well, it’s cheerful anyhow..

The original bell sounded like a pathetic toy, so I fitted a new “ding-dong”.

I am now looking forward to riding a fully laden shopper past Graceland at Christmas

…  I hope it stays together !

 

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This simple little gadget has got me out of trouble twice since I acquired it recently. It’s used when you want to change an old gear cluster or to service the bearings in a derailleur hub from the 70s or thereabouts. Check first that you have this type of freewheel, newer ones (e.g. some 5 and most 6,7,8 speeds ) use splines inside the freewheel body To use it, you remove the quick release wheel from the bike, then the skewer from the wheel axle.

Fit the prongs into the matching slots on the freewheel body and refit the skewer, tightening it onto the tool. Then put the tool into a vice, closing the jaws on the tool flats and turn the wheel rim as if it was a steering wheel ( anti-clockwise, I think ) —- Voila !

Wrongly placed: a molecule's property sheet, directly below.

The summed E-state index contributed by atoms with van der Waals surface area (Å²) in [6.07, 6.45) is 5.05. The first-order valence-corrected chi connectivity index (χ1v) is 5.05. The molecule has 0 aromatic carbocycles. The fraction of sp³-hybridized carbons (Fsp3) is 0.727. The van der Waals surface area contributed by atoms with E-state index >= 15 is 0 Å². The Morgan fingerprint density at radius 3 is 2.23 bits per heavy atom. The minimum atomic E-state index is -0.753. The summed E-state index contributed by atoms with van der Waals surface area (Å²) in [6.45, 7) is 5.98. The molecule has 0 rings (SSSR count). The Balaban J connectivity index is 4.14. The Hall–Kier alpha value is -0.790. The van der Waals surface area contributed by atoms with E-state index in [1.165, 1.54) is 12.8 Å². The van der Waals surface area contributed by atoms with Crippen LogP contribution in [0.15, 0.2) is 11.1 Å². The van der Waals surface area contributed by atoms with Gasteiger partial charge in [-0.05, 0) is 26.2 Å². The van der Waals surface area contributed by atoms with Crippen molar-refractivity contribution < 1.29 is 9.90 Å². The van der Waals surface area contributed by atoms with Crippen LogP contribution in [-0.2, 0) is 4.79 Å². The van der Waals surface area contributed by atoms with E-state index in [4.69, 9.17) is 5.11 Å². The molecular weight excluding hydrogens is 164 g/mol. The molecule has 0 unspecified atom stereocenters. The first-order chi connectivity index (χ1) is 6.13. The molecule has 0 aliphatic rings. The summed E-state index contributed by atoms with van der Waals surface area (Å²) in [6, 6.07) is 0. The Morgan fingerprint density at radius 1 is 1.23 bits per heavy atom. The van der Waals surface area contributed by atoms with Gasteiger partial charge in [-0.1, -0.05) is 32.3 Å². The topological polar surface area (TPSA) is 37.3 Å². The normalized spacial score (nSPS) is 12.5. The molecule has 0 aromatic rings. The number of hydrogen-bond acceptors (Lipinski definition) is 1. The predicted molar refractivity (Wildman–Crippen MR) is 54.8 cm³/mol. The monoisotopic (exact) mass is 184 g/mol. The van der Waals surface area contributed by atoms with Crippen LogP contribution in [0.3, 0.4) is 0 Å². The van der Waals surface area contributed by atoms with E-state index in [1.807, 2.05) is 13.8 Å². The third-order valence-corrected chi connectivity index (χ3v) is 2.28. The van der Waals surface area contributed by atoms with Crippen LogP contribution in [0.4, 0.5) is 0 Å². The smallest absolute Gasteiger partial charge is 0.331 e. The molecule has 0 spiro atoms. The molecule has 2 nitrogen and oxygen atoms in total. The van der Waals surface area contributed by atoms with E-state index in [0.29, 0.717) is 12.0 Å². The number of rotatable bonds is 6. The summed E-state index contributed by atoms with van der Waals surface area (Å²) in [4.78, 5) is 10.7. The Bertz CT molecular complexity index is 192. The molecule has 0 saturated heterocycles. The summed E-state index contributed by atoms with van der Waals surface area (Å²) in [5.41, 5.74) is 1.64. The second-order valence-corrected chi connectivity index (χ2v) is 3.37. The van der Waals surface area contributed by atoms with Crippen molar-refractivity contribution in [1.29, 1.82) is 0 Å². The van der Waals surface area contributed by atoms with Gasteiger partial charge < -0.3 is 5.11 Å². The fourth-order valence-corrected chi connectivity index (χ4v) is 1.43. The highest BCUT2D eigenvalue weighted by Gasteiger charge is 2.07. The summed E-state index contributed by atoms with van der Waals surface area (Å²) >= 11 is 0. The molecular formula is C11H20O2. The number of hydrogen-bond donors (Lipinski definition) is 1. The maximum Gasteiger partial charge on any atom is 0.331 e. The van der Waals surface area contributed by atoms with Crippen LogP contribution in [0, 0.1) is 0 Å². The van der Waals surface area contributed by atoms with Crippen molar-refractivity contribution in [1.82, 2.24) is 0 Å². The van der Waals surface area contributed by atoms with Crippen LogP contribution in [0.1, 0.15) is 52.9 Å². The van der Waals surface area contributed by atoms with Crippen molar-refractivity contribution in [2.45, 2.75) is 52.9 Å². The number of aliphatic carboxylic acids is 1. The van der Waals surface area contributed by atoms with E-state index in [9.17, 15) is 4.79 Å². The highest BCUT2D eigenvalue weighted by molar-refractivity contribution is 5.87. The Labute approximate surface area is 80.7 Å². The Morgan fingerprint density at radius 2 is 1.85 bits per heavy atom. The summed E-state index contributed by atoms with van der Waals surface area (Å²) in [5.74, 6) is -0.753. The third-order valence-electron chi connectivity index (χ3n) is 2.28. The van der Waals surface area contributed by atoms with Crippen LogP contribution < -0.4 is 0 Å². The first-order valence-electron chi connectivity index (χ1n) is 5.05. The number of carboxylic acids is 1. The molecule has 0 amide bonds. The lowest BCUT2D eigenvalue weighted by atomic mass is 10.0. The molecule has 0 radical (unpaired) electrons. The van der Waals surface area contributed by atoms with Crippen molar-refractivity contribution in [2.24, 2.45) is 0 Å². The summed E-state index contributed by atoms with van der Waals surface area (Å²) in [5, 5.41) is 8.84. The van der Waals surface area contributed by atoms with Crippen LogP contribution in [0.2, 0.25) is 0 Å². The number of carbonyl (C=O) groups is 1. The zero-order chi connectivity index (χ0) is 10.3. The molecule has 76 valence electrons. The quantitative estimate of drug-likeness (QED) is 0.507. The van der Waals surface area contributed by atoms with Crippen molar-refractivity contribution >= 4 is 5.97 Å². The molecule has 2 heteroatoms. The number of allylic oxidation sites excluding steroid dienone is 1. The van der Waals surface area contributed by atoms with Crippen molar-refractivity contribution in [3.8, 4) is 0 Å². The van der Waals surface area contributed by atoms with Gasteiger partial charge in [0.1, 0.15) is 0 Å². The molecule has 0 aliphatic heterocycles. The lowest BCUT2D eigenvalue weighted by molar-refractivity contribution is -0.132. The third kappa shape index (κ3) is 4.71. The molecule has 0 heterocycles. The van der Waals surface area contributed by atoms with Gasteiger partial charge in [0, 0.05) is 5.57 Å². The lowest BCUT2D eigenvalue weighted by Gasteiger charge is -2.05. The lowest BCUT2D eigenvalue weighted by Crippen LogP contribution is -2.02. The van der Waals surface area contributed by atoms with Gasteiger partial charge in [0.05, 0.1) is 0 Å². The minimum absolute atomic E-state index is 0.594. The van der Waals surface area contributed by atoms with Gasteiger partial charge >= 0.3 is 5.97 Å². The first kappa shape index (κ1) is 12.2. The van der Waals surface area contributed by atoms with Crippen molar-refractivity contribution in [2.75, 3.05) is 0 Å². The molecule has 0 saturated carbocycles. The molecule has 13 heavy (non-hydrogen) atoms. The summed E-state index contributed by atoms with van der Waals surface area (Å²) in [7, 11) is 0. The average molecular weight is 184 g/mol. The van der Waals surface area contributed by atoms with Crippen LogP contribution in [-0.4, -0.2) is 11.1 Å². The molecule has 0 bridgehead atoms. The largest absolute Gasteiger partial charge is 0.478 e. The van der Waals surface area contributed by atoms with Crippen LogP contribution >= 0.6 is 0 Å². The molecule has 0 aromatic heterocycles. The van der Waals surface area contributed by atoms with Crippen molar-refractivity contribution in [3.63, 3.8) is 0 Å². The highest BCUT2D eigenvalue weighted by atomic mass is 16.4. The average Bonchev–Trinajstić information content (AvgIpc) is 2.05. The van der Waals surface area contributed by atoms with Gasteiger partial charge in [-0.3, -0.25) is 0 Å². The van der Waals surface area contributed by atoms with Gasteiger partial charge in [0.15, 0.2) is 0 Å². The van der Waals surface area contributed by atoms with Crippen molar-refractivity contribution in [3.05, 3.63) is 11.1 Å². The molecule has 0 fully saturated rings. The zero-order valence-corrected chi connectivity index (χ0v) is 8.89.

The freewheel and cluster come off as a unit – don’t fiddle with the little round holes unless you have watchmaking skills, all the pawls and freewheel bearings are in there.. !

that’s a close ratio cluster !

Just remember to loosen the skewer when the freewheel first lets go or you will snap the skewer.

I know this from my early experience !

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stage 2 – ten speeds

Ahhh,  hindsight’s a wonderful thing … I’ve now fitted the overhauled steel wheels from the pink mixte onto Cecil to change him back to a ten speed. As mentioned before the rear is a 120mm wide 27″ that slots straight in. Braking feel isn’t as good, they are much heavier and the tyre treads don’t really suit, but I am working on the old rear hub, aiming to get a new alloy rim fitted later, as I also want the mixte running on it’s own wheels again.

The Reynolds tubing and many alloy fittings mean that it is still relatively light, at least.

lezyne micro-drive light